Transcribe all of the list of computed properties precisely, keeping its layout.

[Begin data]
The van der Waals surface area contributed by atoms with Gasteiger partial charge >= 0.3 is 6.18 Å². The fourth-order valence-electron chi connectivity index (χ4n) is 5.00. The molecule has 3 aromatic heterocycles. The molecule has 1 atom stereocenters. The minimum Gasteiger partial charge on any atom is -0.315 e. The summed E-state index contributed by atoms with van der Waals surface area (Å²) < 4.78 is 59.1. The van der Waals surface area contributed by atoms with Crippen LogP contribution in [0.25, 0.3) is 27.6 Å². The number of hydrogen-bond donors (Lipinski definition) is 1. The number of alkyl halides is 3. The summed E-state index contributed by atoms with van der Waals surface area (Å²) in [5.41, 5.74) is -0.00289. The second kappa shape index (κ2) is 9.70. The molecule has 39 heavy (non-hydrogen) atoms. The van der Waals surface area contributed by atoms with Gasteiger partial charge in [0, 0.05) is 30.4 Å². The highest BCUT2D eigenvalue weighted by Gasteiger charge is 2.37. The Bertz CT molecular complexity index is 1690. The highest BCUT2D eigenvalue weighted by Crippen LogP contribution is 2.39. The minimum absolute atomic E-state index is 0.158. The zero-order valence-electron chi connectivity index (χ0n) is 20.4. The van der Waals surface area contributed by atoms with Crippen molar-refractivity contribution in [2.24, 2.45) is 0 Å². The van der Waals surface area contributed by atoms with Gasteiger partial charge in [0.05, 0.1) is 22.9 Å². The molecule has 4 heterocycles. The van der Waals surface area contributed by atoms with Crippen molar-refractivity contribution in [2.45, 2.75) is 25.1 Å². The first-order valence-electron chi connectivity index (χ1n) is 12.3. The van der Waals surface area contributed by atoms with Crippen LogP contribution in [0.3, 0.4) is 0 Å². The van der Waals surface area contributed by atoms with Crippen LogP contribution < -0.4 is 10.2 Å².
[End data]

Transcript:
The van der Waals surface area contributed by atoms with Gasteiger partial charge >= 0.3 is 6.18 Å². The fourth-order valence-electron chi connectivity index (χ4n) is 5.00. The molecule has 3 aromatic heterocycles. The molecule has 1 atom stereocenters. The minimum Gasteiger partial charge on any atom is -0.315 e. The summed E-state index contributed by atoms with van der Waals surface area (Å²) < 4.78 is 59.1. The van der Waals surface area contributed by atoms with Crippen LogP contribution in [0.25, 0.3) is 27.6 Å². The number of hydrogen-bond donors (Lipinski definition) is 1. The number of alkyl halides is 3. The summed E-state index contributed by atoms with van der Waals surface area (Å²) in [5.41, 5.74) is -0.00289. The second kappa shape index (κ2) is 9.70. The molecule has 39 heavy (non-hydrogen) atoms. The van der Waals surface area contributed by atoms with Gasteiger partial charge in [0, 0.05) is 30.4 Å². The highest BCUT2D eigenvalue weighted by Gasteiger charge is 2.37. The Bertz CT molecular complexity index is 1690. The highest BCUT2D eigenvalue weighted by Crippen LogP contribution is 2.39. The minimum absolute atomic E-state index is 0.158. The zero-order valence-electron chi connectivity index (χ0n) is 20.4. The van der Waals surface area contributed by atoms with Crippen molar-refractivity contribution in [2.24, 2.45) is 0 Å². The van der Waals surface area contributed by atoms with Gasteiger partial charge in [0.05, 0.1) is 22.9 Å². The molecule has 4 heterocycles. The van der Waals surface area contributed by atoms with Crippen molar-refractivity contribution in [2.45, 2.75) is 25.1 Å². The first-order valence-electron chi connectivity index (χ1n) is 12.3. The van der Waals surface area contributed by atoms with Crippen LogP contribution in [0.3, 0.4) is 0 Å². The van der Waals surface area contributed by atoms with Crippen LogP contribution < -0.4 is 10.2 Å².